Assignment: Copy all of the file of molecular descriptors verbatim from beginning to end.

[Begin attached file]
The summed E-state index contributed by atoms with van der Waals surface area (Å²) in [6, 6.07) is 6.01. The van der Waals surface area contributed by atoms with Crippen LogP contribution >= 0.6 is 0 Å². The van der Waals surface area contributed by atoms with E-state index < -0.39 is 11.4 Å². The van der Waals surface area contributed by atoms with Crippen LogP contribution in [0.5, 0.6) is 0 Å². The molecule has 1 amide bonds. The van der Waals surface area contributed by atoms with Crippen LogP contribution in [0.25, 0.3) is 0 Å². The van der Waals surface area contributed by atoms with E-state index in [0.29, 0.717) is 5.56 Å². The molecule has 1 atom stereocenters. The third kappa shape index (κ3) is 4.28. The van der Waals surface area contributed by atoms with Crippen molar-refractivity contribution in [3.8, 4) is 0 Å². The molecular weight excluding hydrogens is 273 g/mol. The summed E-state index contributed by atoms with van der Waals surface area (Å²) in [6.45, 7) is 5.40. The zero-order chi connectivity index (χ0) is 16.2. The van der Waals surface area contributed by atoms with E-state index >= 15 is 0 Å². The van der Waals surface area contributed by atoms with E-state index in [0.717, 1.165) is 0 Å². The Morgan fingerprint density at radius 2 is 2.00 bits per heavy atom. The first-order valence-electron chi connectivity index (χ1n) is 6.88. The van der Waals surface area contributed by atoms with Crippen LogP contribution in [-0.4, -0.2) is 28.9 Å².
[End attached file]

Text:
The summed E-state index contributed by atoms with van der Waals surface area (Å²) in [6, 6.07) is 6.01. The van der Waals surface area contributed by atoms with Crippen LogP contribution >= 0.6 is 0 Å². The van der Waals surface area contributed by atoms with E-state index < -0.39 is 11.4 Å². The van der Waals surface area contributed by atoms with Crippen LogP contribution in [0.5, 0.6) is 0 Å². The molecule has 1 amide bonds. The van der Waals surface area contributed by atoms with Crippen LogP contribution in [0.25, 0.3) is 0 Å². The van der Waals surface area contributed by atoms with E-state index in [0.29, 0.717) is 5.56 Å². The molecule has 1 atom stereocenters. The third kappa shape index (κ3) is 4.28. The van der Waals surface area contributed by atoms with Crippen molar-refractivity contribution in [3.8, 4) is 0 Å². The molecular weight excluding hydrogens is 273 g/mol. The summed E-state index contributed by atoms with van der Waals surface area (Å²) in [6.45, 7) is 5.40. The zero-order chi connectivity index (χ0) is 16.2. The van der Waals surface area contributed by atoms with E-state index >= 15 is 0 Å². The van der Waals surface area contributed by atoms with E-state index in [0.717, 1.165) is 0 Å². The Morgan fingerprint density at radius 2 is 2.00 bits per heavy atom. The first-order valence-electron chi connectivity index (χ1n) is 6.88. The van der Waals surface area contributed by atoms with Crippen LogP contribution in [-0.4, -0.2) is 28.9 Å².